The award was assembled out of various parts reasonably accessible to a college professor and his co-conspirators of the day. The piece that had the property sticker probably did come from the Dept. of Hydrogeology as suggested by watsondog and the handle probably was unscrewed from either a gavel or maybe even a school bell as suggested by markesh. A small placard was made with our friend LV Browns name and placed in the base. The black ball, and all that it is associated with, lends even more credence to the assumption of humor behind the award itself.

Back to the numbers... It is unlikely that dear old LV would have had any sort of tool on campus that he used on a regular basis. Further, it is even more unlikely that LV had any sort of tool on campus that only he alone used exclusively and lastly, it is even more unlikely that this tool could be viewed by probably well over 3,000,000 eyes and no one have the faintest idea of its purpose.
posted by bkeene12 at 9:05 AM on January 31, 2007 [1 favorite]

bkeene12 writes "Further, it is even more unlikely that LV had any sort of tool on campus that only he alone used exclusively and lastly, it is even more unlikely that this tool could be viewed by probably well over 3,000,000 eyes and no one have the faintest idea of its purpose."

I used to have a tool on my desk for sentimental reasons that I seriously doubt anyone could identify. It was custom made by my father for a very specific purpose. To make identification more difficult the tool was used with another common tool that lives in my toolbox. You see one off custom tools like that quite a bit in trades work, it's possible this is one.
posted by Mitheral at 10:53 AM on January 31, 2007

I'm actually going to chime in on the ink ball idea. Yes, it is an atypical shape, but that doesn't automatically rule it out. However, ink balls used by hand-printers needed to be soaked in urine to soften up occasionally, during which the covers were removed. Since I don't see any way of removing the cover (whatever material the object in the photo is made of), it seems more damning evidence than the shape.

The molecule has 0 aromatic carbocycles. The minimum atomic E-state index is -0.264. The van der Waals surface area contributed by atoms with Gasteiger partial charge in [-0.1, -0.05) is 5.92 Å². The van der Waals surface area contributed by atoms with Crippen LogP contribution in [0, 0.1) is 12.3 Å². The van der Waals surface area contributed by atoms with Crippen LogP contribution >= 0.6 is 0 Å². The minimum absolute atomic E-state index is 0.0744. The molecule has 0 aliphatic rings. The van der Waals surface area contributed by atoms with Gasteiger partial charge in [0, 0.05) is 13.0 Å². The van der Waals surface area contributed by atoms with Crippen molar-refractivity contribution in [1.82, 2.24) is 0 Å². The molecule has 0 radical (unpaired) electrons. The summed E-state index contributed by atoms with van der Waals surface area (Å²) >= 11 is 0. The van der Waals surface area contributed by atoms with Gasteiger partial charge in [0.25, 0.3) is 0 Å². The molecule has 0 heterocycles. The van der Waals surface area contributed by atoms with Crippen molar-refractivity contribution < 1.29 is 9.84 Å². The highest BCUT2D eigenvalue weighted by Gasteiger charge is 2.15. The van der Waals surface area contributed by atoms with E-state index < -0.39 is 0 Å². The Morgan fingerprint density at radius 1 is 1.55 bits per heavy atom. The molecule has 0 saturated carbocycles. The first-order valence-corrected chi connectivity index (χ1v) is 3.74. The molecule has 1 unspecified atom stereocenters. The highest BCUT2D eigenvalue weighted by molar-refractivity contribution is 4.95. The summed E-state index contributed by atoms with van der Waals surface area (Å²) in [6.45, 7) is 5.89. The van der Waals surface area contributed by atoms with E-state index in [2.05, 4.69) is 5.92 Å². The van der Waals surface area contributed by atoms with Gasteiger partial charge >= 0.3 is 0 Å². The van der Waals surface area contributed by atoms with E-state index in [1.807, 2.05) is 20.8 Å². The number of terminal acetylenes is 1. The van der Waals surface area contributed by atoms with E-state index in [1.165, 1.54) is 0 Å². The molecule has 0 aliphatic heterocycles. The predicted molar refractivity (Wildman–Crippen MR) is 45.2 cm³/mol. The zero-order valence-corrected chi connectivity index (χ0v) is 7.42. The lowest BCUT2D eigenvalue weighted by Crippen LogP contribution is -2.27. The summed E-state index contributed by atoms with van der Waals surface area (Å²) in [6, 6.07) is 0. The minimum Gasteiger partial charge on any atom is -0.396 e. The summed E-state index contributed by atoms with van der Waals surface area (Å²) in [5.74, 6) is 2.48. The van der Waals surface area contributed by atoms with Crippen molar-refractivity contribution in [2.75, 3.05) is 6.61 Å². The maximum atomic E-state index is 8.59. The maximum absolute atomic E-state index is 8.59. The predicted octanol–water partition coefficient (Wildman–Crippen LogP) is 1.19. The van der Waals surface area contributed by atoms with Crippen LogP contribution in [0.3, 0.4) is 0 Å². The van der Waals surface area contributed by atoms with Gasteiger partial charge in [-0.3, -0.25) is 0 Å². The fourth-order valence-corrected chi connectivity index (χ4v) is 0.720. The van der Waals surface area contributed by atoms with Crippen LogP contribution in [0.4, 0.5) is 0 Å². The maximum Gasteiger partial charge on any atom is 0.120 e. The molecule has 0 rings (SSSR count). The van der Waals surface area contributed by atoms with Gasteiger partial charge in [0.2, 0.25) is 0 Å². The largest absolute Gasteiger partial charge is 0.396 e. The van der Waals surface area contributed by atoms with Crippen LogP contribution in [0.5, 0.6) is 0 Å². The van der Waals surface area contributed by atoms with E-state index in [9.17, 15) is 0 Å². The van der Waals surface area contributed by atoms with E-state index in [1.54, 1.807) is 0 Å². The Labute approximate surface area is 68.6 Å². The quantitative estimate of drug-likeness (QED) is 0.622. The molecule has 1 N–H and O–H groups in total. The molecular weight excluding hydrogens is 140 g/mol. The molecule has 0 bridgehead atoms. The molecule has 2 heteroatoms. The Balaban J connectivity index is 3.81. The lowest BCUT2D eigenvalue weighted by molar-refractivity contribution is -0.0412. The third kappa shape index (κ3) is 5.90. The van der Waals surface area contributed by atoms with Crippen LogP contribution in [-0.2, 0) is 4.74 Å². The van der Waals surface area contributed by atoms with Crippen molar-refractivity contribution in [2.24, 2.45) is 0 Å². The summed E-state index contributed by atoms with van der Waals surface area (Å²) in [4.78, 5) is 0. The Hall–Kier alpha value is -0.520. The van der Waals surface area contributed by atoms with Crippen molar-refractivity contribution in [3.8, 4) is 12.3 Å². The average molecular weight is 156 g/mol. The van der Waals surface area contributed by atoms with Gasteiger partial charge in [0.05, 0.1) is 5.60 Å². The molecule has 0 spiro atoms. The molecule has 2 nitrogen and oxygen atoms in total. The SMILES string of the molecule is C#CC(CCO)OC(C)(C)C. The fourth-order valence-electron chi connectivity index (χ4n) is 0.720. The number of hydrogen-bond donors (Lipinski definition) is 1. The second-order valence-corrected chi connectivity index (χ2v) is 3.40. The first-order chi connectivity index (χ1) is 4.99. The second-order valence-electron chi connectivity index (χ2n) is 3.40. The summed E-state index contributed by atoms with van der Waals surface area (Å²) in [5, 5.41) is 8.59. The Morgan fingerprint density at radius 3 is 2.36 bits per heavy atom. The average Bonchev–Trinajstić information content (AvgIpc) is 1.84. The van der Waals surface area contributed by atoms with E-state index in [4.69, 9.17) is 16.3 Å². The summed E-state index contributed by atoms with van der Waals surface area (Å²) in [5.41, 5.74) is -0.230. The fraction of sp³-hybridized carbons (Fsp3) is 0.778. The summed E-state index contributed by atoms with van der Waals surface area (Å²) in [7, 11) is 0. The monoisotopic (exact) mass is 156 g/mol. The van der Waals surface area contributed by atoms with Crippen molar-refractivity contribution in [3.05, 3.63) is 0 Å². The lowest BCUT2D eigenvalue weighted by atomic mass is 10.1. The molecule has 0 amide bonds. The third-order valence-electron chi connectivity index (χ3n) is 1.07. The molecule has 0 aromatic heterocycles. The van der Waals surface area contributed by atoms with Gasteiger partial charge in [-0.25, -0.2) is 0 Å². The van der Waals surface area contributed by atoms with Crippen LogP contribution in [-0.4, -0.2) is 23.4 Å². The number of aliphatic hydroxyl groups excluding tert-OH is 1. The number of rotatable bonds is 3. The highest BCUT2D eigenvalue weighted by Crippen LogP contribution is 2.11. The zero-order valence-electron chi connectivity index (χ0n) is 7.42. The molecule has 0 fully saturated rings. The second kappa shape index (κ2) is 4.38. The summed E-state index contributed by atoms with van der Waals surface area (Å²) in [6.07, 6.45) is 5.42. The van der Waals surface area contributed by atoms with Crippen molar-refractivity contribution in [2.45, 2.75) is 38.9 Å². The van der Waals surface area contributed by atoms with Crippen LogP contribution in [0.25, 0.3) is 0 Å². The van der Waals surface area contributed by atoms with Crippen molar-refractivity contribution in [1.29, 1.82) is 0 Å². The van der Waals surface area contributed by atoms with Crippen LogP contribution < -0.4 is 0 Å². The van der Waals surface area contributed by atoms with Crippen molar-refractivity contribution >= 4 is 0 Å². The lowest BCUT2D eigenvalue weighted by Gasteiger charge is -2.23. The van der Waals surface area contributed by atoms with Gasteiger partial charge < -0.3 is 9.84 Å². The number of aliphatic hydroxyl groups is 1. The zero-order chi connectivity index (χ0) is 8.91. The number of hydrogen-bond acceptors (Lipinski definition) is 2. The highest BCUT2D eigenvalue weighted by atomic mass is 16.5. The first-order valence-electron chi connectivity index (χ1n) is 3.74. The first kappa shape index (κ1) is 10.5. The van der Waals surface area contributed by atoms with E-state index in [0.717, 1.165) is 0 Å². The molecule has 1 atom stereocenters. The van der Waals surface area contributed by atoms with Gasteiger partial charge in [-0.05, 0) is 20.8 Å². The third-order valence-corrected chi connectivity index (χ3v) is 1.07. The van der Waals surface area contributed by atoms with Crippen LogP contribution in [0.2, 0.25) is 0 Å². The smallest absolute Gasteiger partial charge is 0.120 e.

Unless you get proof-positive that it's a ceremonial object for Freemasonry, I'd still vote for ink ball.
posted by terceiro at 2:58 PM on January 31, 2007

Best answer: I submitted this to Purdue's Library "Ask a Librarian" folks. They sent it to the head of archives and special collections, Sammie Morris, who said:

"I've looked through the course catalogs and yearbooks here, and there is not a department that had the initials H.G. in 1929. However, the name on the object, L.V. Brown, stands for Lewis Victor Brown, who graduated from Purdue in 1929. Brown got his B.S. degree in electrical engineering. Looking under EE, I see that there were courses in hydraulics, hydraulic engineering, and heat engineering.

As of 1934, Brown was working at the Indiana Bell Telephone Company.

The only departments at Purdue in 1929 that started with "H" are Home Economics, History and Economics, and Horticulture. Since Brown graduated in engineering I'm thinking none of these apply.

My best guess would be that the H.G. is really "H.E." and stands for hydraulic engineering or heat engineering."

When I first saw it I wondered if it was the handle of one of those old electrical devices teachers would use to discipline students by shocking them. The sockets next to the handle look as though something should plug in there, as opposed to repositioning the handle (no need, it's a sphere) or having two handles at once, which would be too close together as to be held by anyone other than children. So I'm not leaning towards anything in printing. I suppose Brown might have been a Mason though it just seems like there should be a simplier explanation such as experiments in using electricity for psychology. In the 30s Electroconvulsive Therapy was becoming popular which demonstrates the trends at the time. Hopefully someone with a better understanding of electricity or devices used in those times can say more.
posted by jwells at 9:05 AM on February 1, 2007